Legault refuses to speak to media at CAQ leadership convention, boasts about nationalist credentials

Premier François Legault sees his government as a bulwark against radical elements in society, including all those who oppose health measures and vaccination against COVID-19.

In a strongly nationalist speech delivered Sunday morning to his party's youth wing, which was meeting at a convention in Quebec City over the weekend, Legault stressed the importance of avoiding divisions and showing social cohesion in times of pandemic.

After his speech, during which he did not refer to the crisis that is currently shaking many hospital emergency rooms, forced to close their doors due to lack of staff, he answered questions from some young CAQ members, but he refused, both before and after the event, to speak to media representatives who were covering the convention.

J’étais content de retrouver nos jeunes de la @Releve_CAQ en fin de semaine pour leur congrès. On a pu parler de notre fierté d’être Québécois et de l’avenir de notre belle nation.

Pour lire ma déclaration complète�� https://t.co/ZPXUB0YlAd pic.twitter.com/Rpq2IzwKSO

— François Legault (@francoislegault) September 19, 2021

The day before, Minister of Health Christian Dubé was also present at the Young CAQ convention to give a speech, but he did the same thing, avoiding any questions from the journalists present.

"This is not the time in Quebec to divide. It's time to defend our social cohesion," the premier said during his speech, after taking his seat in the nave of the old church in lower Quebec City where young activists had come to hear him.

"We are, in the CAQ, people who are like a bulwark against the radicals. We are a bulwark for our national cohesion'," said the CAQ leader in front of the party's new generation.

As he did repeatedly in recent weeks, including at the last caucus of his party, then in the National Assembly at the start of the parliamentary session, he stressed to young party members that if the population had voted for the CAQ in 2018 it was to support a nationalist party, and that it was "to defend our language, our values, our powers."

He made no secret of the fact that the CAQ would position itself as the nationalist party, in the next election campaign in 2022, as "the party in Quebec that stands up for our nation."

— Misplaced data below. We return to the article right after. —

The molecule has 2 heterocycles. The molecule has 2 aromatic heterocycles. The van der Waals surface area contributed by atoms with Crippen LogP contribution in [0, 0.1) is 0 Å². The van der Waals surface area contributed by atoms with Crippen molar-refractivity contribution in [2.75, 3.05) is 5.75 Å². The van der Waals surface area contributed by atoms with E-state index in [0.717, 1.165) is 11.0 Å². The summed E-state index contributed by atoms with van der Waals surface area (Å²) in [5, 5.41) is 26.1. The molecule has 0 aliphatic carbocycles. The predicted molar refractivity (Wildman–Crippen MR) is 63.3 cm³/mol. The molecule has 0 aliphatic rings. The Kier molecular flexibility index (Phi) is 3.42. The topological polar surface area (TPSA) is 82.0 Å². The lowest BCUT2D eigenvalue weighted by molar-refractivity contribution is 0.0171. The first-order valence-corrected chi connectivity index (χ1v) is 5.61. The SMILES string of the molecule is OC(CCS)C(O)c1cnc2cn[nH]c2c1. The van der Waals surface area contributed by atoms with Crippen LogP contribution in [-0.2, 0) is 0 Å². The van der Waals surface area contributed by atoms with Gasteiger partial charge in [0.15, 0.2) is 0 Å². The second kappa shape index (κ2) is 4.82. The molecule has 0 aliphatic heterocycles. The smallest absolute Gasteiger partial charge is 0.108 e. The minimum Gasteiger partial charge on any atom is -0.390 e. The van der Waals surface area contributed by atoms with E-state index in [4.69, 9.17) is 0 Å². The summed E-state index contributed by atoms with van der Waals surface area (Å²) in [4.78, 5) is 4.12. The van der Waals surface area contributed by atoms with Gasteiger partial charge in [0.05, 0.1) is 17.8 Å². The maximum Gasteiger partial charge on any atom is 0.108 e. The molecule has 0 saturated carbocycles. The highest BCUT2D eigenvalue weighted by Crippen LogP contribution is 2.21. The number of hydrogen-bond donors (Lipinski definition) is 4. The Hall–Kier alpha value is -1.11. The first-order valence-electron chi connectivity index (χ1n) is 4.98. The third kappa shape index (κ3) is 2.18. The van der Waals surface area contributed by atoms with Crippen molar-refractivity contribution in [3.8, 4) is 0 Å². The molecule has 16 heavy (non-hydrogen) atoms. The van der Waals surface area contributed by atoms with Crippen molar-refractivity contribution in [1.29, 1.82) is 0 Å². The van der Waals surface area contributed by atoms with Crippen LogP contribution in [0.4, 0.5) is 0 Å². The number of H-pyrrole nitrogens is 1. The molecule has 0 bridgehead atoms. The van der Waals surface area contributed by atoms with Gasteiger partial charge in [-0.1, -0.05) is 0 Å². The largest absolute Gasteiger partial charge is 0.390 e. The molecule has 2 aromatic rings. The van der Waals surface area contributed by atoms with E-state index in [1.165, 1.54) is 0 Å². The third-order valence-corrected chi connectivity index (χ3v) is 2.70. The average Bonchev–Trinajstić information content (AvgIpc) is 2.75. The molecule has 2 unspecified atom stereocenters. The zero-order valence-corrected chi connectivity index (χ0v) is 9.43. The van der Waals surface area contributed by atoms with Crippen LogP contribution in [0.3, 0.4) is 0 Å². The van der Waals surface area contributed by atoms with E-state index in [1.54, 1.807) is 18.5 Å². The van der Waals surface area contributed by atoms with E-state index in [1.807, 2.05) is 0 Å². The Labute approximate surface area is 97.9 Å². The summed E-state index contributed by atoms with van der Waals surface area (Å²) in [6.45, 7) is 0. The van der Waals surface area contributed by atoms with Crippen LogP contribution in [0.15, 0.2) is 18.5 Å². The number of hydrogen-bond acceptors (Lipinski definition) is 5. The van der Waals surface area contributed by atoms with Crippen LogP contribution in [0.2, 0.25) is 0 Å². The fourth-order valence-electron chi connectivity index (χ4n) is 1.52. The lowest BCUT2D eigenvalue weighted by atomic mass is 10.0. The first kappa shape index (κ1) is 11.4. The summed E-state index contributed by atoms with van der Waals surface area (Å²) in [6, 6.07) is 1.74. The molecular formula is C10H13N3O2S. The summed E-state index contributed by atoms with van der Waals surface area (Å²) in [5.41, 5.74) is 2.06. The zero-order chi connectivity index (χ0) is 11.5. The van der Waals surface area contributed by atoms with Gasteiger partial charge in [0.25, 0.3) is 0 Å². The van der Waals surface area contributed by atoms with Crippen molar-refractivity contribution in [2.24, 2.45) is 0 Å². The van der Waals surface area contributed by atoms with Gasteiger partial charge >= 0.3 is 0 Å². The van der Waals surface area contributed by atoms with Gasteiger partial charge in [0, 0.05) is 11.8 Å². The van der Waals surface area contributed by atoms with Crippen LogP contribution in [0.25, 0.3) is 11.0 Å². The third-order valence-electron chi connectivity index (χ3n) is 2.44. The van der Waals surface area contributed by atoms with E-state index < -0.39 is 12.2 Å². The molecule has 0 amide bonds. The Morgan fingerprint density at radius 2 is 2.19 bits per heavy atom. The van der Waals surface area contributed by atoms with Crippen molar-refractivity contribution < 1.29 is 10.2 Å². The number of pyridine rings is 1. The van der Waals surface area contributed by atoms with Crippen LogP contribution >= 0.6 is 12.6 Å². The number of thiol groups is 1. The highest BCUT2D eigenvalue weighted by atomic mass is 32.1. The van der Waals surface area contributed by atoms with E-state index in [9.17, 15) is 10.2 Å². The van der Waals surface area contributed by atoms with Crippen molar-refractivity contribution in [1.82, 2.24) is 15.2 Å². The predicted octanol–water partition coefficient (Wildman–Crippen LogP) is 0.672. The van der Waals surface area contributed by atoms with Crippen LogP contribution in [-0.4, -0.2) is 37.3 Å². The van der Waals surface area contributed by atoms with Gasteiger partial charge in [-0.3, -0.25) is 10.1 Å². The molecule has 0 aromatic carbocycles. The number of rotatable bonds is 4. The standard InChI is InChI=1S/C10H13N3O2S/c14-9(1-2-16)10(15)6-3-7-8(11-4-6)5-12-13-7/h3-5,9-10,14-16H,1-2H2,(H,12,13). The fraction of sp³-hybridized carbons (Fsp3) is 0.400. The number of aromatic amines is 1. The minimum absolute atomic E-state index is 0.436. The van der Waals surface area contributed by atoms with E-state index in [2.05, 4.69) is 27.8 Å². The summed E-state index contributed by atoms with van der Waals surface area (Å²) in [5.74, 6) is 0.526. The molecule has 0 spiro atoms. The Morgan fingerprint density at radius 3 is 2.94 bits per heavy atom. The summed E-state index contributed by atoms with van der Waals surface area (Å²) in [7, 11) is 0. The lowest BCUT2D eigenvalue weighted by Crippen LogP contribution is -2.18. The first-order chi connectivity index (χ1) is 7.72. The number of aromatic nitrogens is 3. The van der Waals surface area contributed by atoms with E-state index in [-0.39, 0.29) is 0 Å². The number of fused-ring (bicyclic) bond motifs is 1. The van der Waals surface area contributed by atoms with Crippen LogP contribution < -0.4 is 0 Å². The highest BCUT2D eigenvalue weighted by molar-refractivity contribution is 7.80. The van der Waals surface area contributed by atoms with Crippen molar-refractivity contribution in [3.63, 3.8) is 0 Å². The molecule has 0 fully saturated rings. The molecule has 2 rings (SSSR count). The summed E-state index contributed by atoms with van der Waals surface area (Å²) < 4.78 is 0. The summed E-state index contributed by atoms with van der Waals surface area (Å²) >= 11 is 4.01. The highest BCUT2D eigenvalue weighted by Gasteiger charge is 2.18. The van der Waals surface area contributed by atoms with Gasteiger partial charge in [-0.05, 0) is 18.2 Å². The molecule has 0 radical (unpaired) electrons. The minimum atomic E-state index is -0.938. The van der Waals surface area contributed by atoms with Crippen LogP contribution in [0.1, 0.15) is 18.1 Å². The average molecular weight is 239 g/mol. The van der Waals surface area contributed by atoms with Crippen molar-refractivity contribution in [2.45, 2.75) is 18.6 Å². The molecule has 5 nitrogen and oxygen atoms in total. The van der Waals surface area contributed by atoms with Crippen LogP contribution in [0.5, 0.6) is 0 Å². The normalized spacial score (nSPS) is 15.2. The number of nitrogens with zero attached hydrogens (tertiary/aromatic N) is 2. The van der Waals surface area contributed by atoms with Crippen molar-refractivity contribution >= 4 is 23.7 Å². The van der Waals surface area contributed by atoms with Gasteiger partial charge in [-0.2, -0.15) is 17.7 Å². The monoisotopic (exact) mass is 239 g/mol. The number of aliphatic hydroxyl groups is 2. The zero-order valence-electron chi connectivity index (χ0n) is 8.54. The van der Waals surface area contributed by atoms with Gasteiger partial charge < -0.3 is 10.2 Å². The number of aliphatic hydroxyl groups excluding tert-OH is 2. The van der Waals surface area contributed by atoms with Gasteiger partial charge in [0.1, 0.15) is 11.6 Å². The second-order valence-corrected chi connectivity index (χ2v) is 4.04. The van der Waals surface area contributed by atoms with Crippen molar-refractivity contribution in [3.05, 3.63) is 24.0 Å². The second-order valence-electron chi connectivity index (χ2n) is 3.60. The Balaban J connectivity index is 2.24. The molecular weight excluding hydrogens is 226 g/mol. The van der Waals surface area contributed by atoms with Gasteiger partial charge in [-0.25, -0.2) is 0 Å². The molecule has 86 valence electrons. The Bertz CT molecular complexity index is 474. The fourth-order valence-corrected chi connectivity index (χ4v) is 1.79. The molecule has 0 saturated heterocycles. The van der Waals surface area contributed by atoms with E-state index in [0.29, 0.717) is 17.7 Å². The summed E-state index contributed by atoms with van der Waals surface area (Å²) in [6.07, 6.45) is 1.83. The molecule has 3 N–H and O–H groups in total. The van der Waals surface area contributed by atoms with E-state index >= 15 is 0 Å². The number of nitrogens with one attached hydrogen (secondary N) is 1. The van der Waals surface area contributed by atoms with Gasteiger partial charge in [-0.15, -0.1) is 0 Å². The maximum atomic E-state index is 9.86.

On the eve of the federal election, the premier reiterated that political parties "have bragged about intervening in a really important jurisdiction, health, which is a Quebec responsibility."

Referring to his repeated demands for a substantial increase in federal health transfers to the provinces, he once again denounced the willingness of "certain parties" to give Quebec "a little money, a crumb" and to impose their conditions.

Quebec is demanding, without success, that the federal government's share of health funding be increased from 22 per cent to 35 per cent of the bill.

"The federal government must contribute to health-care," said Legault, who is calling for an additional $6 billion annually from Ottawa to meet needs. "Because what Quebec needs is not more civil servants in Ottawa, but more nurses in Quebec."

It is estimated that there is currently a shortage of more than 4,300 nurses to make the network function normally. The government is expected to table a plan in the next few days to recall retired nurses and those who have moved to the private sector to the public system.

In response to a question from a young CAQ supporter, Legault said he had no intention of telling people who to vote for on Monday.

However, as he has done a few times in recent weeks, he asked young CAQ members to "take into account" the fact that three parties "want to interfere in our jurisdictions, limit Quebec's powers in immigration and won't rule out challenging Bill 21 on the secular nature of the state. These three parties are the Liberal Party of Canada, the NDP and the Green Party."

Notre Premier ministre, @francoislegault, prend le temps de répondre aux questions des jeunes. #crcaq2021 #fiers pic.twitter.com/CWLUQO4aJo

— Commission Relève (CRCAQ) (@Releve_CAQ) September 19, 2021

The young CAQ members organized their convention around the theme of pride in being Quebecers. The resolutions studied over the weekend were all adopted without much debate.

They were in favour of the creation of a national history museum in Quebec and the enhancement of heritage buildings, for the development of a common curriculum of Quebec literary works to be studied in school, for more mental health services for young people, as well as ensuring better treatment of municipal wastewater.

Without making a firm commitment as to the content of the CAQ's next electoral platform, the premier was favourable to the suggestions of his youth wing.

-- This report by The Canadian Press was first published in French on Sept. 19, 2021. 

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